”Os Eden er igen oplukt”. Kerubmotivet i luthersk kirkekunst genovervejet


  • Carsten Bach-Nielsen


“To Us Eden was Reopened”. The cherub motif in Lutheran church art reconsidered
By Carsten Bach-Nielsen

The fall of man (Gen 3) is a motif hardly ever met in Danish medieval sculpture. After the Reformation however it occurs frequently on pulpits and more significant on altarpieces. This probably is caused by Martin Luther’s and the Lutheran reformers’ concept of redemption and grace – and the new stress on confession as a prerequisite for joining in the communion. A number of post-reformation altar decorations display the fall with Adam’s and Eve’s picking of and consumption of the forbidden fruit – together with the Christian promise of return due to Christ’s victory over devil and death. Return to what, one might ask. – To Eden, to Heaven, to the inner of Solomon’s temple, to grace? In the 17th and the 18th centuries the return to and through the gates of Heaven is staged by means of railings separating the choir form the nave of the churches. In the wooden sculpture of Eastern Jutland the railings are often turned into dramatic scenes of exclusion and inclusion by means of life size cherubs guarding the gates with their flaming swords. The railings may have been furnished with written and painted scores for an imagined conversation between the guarding angelic figures and the living users of the church. Here the confession of sin is expressed together with the formulation of Christ’s promises. The cherubs are supposed to listen and answer, but the can only communicate to us by means of replies painted on the doors or railings; so there is a zone of discussion concerning grace and the gifts of grace established at the important liminal zone between the two parts of the church. This zone offers a scene for the reenactment of the narrative, the expulsion of Eden – and for the proclamation of the promise of reintroduction to the garden. These arrangements obviously have to do with the rituals and ceremonies of confession, not least the ones related to the public confession. This rite since the 17th century was staged at the doors between the nave and the choir; here the repentant sinner was supposed to kneel before he would be reintegrated into the congregation and was again accepted as partaker in the Holy Communion. The kneeling figures of Adam and Eve that are seen on a number of such railings may mirror the penitent Christians in the ritual of confession. The cherubs may also be seen in the light of classical ekfrasis, descriptions of buildings used to recreate or copy buildings of the past. The Book of Kings contains vast descriptions of the inner and most holy of the Temple of Jerusalem. Here cherubs were part of an all-covering decoration. Constructing new rooms for the church service in the era of Lutheran orthodoxy required knowledge of the most significant building in Christian narrative, The Jerusalem Temple. The cherubs and the railings have a twofold meaning as staging a way back to innocence or grace – and as a restaging of the Jerusalem Temple with its concentrated holiness and presence of divine power. The staged discussions between man and angel bears a resemblance to a well-known and quite popular motif in the post-reformation church, namely the litigatio sororum, Adam and Eve before the court of Trinity. Here the scene is set in court by a cherub who offers the fallen couple four skilled with defenders. It all has to do with the arguments permitting the sinners to make their way back to full grace. The scene is painted as a mural in the church of Tullebølle on the isle of Langeland. Danish Grundtvigian and liberal artist Joakim Skovgaard in 1890 painted an altarpiece for the tiny church of Mandø in the North Sea. He chose his point of departure in the apocryphal gospel of Nicodemus. Here Christ leads the thief, who was convinced and conversed in the last minutes of his life, into the Garden of Eden. The painting depicts a 169 huge wall guarded by a Florentine renaissance angel – and the thief received by angels on the fair lawns of Paradise. The entrance to Paradise is not a problem to any Christian no matter how late he may have come to faith. Somewhat different is the ideology behind the decorative programs of the churches of the Copenhagen Church Building Society. Sculptor Thomas Bærentsen in 1904 chose to show Adam and the Cherub on the baptismal front facing the congregation in the nave while he depicted the baptism of Christ on the side fronting the altar of the church. So he managed to make a new distinction or demarcation line between the “high” church of true believers – and the “low” nave of more ordinary Christians.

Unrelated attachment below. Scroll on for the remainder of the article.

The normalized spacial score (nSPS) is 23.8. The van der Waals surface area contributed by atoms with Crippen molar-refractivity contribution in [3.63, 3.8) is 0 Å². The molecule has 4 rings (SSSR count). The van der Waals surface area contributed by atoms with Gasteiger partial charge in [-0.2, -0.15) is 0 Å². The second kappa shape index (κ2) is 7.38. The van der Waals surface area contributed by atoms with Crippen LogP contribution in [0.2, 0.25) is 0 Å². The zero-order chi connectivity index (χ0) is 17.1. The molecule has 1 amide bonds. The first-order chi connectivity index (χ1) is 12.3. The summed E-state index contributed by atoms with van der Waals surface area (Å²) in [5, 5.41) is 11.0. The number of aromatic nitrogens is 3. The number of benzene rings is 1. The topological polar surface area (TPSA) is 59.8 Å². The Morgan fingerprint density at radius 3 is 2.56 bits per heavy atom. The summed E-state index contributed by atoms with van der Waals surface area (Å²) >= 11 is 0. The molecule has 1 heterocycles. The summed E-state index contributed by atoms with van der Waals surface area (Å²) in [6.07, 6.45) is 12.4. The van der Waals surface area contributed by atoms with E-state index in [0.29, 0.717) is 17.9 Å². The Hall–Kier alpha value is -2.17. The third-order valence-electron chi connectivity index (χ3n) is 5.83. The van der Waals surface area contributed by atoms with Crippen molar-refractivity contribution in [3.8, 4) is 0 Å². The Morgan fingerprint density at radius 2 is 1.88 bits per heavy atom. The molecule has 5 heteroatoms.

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Bach-Nielsen, C. (2017). ”Os Eden er igen oplukt”. Kerubmotivet i luthersk kirkekunst genovervejet. Hikuin, 40(40), 51. Hentet fra https://tidsskrift.dk/Hikuin/article/view/109885